What Childhood Wounds are You Carrying Around?
There’s a lot at stake with how we raise our children, with how our communities view and treat children. We, as a society, are slow to put into practice what research solidly shows as the most effective, and healthiest, way to parent. We, as a society, still struggle to see how the parent-child relationship and the home environment it creates translates not only to that child’s happiness as a child but also as an adult, as well as the lives that person will touch, especially his or her own children.
The overarching idea of parenting should not be the specific choices that define a style, whether Tiger Mom or Natural Parenting, or even the goals. Parents who use harsh methods want the same for their children as parents who use positive, nurturing methods: Both want their child to grow up to be a functioning member of society. But each approach has its own unique mindset, too, and that perspective drives how parents treat not only their children but themselves and their spouses and everyone around them.
Parents who use harsh methods are parenting from a mindset where they feel children need to be controlled, punished, and coerced. Research shows that these methods, such as spanking and yelling, are not only ineffective as a discipline method but actually harmful to that child, the parents, and the family as a whole. What we want to see is parents moving toward a warm, nurturing parenting style. The mindset that comes with this approach to parenting removes all manipulation. It’s based in trust, empathy, affection, unconditional acceptance, and joy.
For some parents, a nurturing style of parenting comes naturally. They may have been raised in the same kind of environment, or they were able to work through and heal their emotional childhood wounds before becoming a parent.
For many parents, however, a nurturing style of parenting is difficult to achieve. These parents didn’t identify their emotional childhood wounds before becoming a parent, and a child’s very nature has reopened these wounds. Even if a parent has resolved to raise her children in a nurturing way, there will be many moments where she will regress back to how she was raised unless she finds a way to heal those childhood wounds.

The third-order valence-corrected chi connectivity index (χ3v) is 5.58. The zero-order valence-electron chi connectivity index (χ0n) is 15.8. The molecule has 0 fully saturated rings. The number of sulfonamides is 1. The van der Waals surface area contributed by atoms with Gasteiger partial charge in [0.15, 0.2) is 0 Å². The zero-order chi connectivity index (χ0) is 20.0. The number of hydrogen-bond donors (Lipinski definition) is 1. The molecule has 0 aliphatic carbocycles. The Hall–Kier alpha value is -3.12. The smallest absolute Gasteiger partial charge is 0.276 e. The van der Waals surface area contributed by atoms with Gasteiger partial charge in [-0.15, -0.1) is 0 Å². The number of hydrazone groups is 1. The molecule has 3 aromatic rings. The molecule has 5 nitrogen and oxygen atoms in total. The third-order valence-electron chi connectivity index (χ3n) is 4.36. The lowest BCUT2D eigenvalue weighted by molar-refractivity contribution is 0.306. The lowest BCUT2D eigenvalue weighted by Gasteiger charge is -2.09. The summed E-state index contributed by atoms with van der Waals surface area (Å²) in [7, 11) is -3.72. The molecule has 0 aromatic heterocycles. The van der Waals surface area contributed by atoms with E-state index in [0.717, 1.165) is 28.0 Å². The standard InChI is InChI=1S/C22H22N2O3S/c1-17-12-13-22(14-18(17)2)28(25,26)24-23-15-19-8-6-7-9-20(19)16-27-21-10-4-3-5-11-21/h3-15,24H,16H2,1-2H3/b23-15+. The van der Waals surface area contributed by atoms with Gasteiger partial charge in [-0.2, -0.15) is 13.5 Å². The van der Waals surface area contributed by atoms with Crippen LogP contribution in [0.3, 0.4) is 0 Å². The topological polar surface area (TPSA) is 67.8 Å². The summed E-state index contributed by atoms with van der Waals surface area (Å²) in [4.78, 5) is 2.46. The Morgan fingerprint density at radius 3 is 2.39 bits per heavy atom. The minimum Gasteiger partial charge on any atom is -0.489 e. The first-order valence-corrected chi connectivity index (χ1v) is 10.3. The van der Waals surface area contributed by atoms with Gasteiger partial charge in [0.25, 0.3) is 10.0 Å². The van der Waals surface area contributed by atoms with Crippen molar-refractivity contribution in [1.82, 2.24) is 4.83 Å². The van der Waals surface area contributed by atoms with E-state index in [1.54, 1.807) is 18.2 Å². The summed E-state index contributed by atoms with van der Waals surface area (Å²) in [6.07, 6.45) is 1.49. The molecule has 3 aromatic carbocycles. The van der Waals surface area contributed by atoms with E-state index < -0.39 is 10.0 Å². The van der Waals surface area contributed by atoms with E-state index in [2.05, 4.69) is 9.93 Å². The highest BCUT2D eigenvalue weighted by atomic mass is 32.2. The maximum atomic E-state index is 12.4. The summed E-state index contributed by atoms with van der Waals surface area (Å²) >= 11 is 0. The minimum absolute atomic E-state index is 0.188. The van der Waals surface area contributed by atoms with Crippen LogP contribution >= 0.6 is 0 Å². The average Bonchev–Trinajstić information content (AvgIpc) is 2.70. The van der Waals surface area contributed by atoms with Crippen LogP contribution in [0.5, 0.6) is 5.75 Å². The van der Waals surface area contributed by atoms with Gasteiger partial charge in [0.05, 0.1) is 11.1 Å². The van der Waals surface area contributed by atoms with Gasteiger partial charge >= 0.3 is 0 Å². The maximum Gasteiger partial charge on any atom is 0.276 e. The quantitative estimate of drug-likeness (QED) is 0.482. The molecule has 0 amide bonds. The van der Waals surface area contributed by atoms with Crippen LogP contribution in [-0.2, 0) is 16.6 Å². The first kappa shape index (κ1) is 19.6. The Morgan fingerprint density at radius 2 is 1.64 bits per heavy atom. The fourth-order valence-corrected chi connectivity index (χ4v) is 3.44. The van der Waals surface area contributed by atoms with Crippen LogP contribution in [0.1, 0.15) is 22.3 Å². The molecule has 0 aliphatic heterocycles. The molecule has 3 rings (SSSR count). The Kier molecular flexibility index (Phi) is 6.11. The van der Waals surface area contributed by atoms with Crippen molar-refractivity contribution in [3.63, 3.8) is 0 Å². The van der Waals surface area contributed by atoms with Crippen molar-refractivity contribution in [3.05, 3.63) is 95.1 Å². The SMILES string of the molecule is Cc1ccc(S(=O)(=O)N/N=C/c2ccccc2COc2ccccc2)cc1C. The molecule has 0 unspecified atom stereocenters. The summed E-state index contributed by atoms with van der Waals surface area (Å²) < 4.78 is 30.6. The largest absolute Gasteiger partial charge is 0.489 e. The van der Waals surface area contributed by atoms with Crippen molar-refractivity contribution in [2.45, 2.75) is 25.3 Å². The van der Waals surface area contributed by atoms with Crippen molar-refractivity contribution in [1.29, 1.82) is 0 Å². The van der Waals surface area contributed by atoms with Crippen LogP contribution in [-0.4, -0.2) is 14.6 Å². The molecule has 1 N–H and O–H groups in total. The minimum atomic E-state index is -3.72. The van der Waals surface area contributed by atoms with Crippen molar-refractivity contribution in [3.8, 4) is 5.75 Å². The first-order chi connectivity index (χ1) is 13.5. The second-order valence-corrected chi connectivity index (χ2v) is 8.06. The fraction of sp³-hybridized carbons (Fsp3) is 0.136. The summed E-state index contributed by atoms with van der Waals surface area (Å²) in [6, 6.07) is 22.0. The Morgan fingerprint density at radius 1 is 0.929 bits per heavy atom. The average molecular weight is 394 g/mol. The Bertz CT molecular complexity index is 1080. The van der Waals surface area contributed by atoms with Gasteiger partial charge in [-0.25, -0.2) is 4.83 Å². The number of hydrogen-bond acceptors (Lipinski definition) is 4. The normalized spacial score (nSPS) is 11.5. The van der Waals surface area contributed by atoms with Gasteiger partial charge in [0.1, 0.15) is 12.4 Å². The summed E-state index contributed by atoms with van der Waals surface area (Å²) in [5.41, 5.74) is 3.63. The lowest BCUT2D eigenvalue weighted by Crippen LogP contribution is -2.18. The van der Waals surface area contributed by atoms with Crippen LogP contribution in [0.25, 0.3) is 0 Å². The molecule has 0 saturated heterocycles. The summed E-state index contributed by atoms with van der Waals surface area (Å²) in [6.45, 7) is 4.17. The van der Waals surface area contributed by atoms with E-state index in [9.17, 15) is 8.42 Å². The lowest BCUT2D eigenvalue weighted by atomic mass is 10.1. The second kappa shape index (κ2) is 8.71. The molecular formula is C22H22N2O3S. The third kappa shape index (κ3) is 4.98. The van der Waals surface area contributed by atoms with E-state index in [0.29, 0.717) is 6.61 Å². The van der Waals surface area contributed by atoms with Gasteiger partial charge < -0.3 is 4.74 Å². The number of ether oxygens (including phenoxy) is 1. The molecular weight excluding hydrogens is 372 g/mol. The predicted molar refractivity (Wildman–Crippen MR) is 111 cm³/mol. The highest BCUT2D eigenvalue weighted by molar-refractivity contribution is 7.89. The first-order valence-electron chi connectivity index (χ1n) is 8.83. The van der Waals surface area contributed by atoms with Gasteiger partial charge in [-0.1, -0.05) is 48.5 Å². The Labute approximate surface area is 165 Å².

I talked with a father today who struggles in his family relationships. His relationships with his children are mostly warm but discipline is almost non-existent. His relationship with his wife is fraught with tension. His wife parents the children in a nurturing way and tries to apply the same principles to her marriage, but any sign of conflict causes the husband to “freeze.” His reaction to conflict with the children has historically been to ignore the problem, but he has gradually begun to address his children’s behavior with his wife’s guidance. Still, the husband lives in a constant fear of conflict—from anywhere, whether at home or at work.
My role in talking with this man was to help him identify ways to strengthen his relationships with his children, but it’s what he revealed about his childhood that particularly struck me: He grew up in a home where he was in constant fear of his mother. His mother wasn’t abusive, but she was often angry at something. All he wanted was for her to be happy. Because children are designed to emotionally attach to their parents and because anger and sadness and fear prevent this attachment from occurring, naturally this child blamed himself for her unhappiness. And he carries that false guilt with him now as a 30-something-year-old husband and father and employee and coworker and friend and in all of his relationships. And while there are many factors that contribute to his tendency toward depression, research shows that how we were parented influences how our genes are expressed and that would include genes that predispose us to mental illness.
Many parents find that learning to parent in a positive, nurturing way helps facilitate healing of their own childhood wounds. At the center of these parenting principles is the core of healthy relationships: emotional sensitivity. One must have addressed his childhood wounds in order to become emotionally sensitive to others. One cannot give what he does not have, and for example, if the father I described above wants to become truly emotionally sensitive to others, he has to learn how to not have his entire world colored by the guilt that he couldn’t make his mother happy and that would require meeting that unresolved emotional need head-on, working through it, and healing.
Parenting in a nurturing way requires changing the mindset—the overarching way a person views how relationships function—from a place of pain and disappointment and fear to a place where children are born “good” and where parents have the responsibility to nurture this innocence in a positive, nonjudgmental way. This change in mindset demands self-healing and the development of new coping skills and often a complete shift in how parents see both their children and themselves, and this encourages parents to seek professional help if needed to resolve hard-to-heal childhood wounds.
In this way, parenting in a nurturing way has the potential not only of changing our families and communities and society, but also healing ourselves. We need to give more credit to the value of parenting in our society, not only for our children’s sakes but for ours, as well.
Brhel, R. (2013). What Childhood Wounds are You Carrying Around?. Psych Central. Retrieved on July 27, 2016, from http://blogs.psychcentral.com/attachment/2013/05/what-childhood-wounds-are-you-carrying-around/